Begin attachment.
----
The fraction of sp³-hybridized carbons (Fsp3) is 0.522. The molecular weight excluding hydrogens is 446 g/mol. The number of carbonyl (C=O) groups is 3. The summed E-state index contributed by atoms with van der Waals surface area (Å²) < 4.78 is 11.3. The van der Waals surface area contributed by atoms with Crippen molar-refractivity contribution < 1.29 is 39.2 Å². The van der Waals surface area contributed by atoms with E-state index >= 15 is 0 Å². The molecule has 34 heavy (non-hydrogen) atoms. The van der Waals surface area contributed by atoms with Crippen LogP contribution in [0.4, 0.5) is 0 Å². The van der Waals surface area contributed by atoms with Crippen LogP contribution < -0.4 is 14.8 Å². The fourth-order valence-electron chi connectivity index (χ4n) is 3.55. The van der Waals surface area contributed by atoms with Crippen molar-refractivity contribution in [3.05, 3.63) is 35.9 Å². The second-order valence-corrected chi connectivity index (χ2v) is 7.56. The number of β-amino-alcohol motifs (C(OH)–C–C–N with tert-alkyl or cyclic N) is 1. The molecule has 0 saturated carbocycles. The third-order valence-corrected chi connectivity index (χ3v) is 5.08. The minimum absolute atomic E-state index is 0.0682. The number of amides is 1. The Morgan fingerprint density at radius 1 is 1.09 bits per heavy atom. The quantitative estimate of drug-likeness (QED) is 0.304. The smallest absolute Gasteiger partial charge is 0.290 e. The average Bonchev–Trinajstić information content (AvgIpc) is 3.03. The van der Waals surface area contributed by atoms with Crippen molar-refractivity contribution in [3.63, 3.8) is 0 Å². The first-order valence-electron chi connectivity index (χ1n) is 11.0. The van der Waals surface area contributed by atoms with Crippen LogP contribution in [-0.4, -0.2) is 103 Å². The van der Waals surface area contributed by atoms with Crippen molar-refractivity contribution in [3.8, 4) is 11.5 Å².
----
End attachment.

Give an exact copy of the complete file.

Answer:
The fraction of sp³-hybridized carbons (Fsp3) is 0.522. The molecular weight excluding hydrogens is 446 g/mol. The number of carbonyl (C=O) groups is 3. The summed E-state index contributed by atoms with van der Waals surface area (Å²) < 4.78 is 11.3. The van der Waals surface area contributed by atoms with Crippen molar-refractivity contribution < 1.29 is 39.2 Å². The van der Waals surface area contributed by atoms with E-state index >= 15 is 0 Å². The molecule has 34 heavy (non-hydrogen) atoms. The van der Waals surface area contributed by atoms with Crippen LogP contribution in [0.4, 0.5) is 0 Å². The van der Waals surface area contributed by atoms with Crippen LogP contribution < -0.4 is 14.8 Å². The fourth-order valence-electron chi connectivity index (χ4n) is 3.55. The van der Waals surface area contributed by atoms with Crippen molar-refractivity contribution in [3.05, 3.63) is 35.9 Å². The second-order valence-corrected chi connectivity index (χ2v) is 7.56. The number of β-amino-alcohol motifs (C(OH)–C–C–N with tert-alkyl or cyclic N) is 1. The molecule has 0 saturated carbocycles. The third-order valence-corrected chi connectivity index (χ3v) is 5.08. The minimum absolute atomic E-state index is 0.0682. The number of amides is 1. The Morgan fingerprint density at radius 1 is 1.09 bits per heavy atom. The quantitative estimate of drug-likeness (QED) is 0.304. The smallest absolute Gasteiger partial charge is 0.290 e. The average Bonchev–Trinajstić information content (AvgIpc) is 3.03. The van der Waals surface area contributed by atoms with Crippen molar-refractivity contribution in [3.63, 3.8) is 0 Å². The first-order valence-electron chi connectivity index (χ1n) is 11.0. The van der Waals surface area contributed by atoms with Crippen LogP contribution in [-0.4, -0.2) is 103 Å². The van der Waals surface area contributed by atoms with Crippen molar-refractivity contribution in [3.8, 4) is 11.5 Å².